By Levison Wood Hodder & Stoughton,
The finest travel writing often reveals an inner journey that runs parallel to the physical. There are smatterings of it here, but Wood’s introspection tends towards the prosaic.
the country beyond the headlines, though he is supervised. He laments Mecca’s closure to nonMuslims, which he attributes to a “misplaced sense of superiority based on communal pride”.
From there it’s a long hop, skip and a jump to Jordan, Israel, Palestine (“THERE IS NO PALESTINE,” an enraged settler shouts at him in Hebron), Syria and Lebanon, via a family Christmas reunion in Bethlehem.
The finest travel writing often reveals an inner journey that runs parallel to the physical. There are smatterings of it here, but Wood’s introspection tends towards the prosaic. Near the end of the book, while ruminating on various conflicts, he concludes: “There are no good guys and bad guys, only people.” The emotional range is limited. He is variously “somewhat surprised”, “somewhat taken aback”, “comforted somewhat” and much of the time “excited”.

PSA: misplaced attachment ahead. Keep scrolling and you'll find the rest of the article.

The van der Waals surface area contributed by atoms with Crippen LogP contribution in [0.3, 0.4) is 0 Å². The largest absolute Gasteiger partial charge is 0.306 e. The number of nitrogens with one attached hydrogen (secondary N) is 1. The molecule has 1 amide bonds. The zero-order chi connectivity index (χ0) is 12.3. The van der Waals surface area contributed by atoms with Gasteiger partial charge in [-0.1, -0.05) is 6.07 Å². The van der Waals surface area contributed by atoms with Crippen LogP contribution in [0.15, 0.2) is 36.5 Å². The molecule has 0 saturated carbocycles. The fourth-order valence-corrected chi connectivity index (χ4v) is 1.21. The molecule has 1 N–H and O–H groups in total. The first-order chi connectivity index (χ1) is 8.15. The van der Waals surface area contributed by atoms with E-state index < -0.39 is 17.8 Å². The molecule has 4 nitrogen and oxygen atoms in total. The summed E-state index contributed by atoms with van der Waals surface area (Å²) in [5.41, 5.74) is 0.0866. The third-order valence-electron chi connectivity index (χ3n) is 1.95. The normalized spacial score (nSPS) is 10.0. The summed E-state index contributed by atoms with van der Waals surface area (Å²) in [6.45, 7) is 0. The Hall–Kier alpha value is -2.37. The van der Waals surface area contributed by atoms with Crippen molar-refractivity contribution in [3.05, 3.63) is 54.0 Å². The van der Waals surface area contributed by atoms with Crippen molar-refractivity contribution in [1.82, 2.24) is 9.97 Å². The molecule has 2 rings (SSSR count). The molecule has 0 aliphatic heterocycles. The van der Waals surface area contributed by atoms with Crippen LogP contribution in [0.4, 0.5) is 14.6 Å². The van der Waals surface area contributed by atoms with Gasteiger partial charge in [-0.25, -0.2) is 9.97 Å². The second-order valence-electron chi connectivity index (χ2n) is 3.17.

Sometimes the book feels as though it was written too quickly and the language is hackneyed. “This is a journey through a land steeped in history,” he writes at the outset. Later he describes himself as “addicted to life on the road”. For all that, though, he is sufficiently self- aware to understand that “I was leading a very selfish, ridiculous life” which most recently has cost him a girlfriend ( for a more literary take on the adventurer’s age- old plight, see Sylvain Tesson’s magnificent Consolations of the Forest). This, Wood promises himself, will be his last big expedition. Perhaps it will, but one suspects he will still pop up to entertain us on television.
So there you have it. What Arabia lacks in limpid prose, cultural awareness and historical insight, it makes up for in rollicking boys’ own adventure.
By arrangement with the Spectator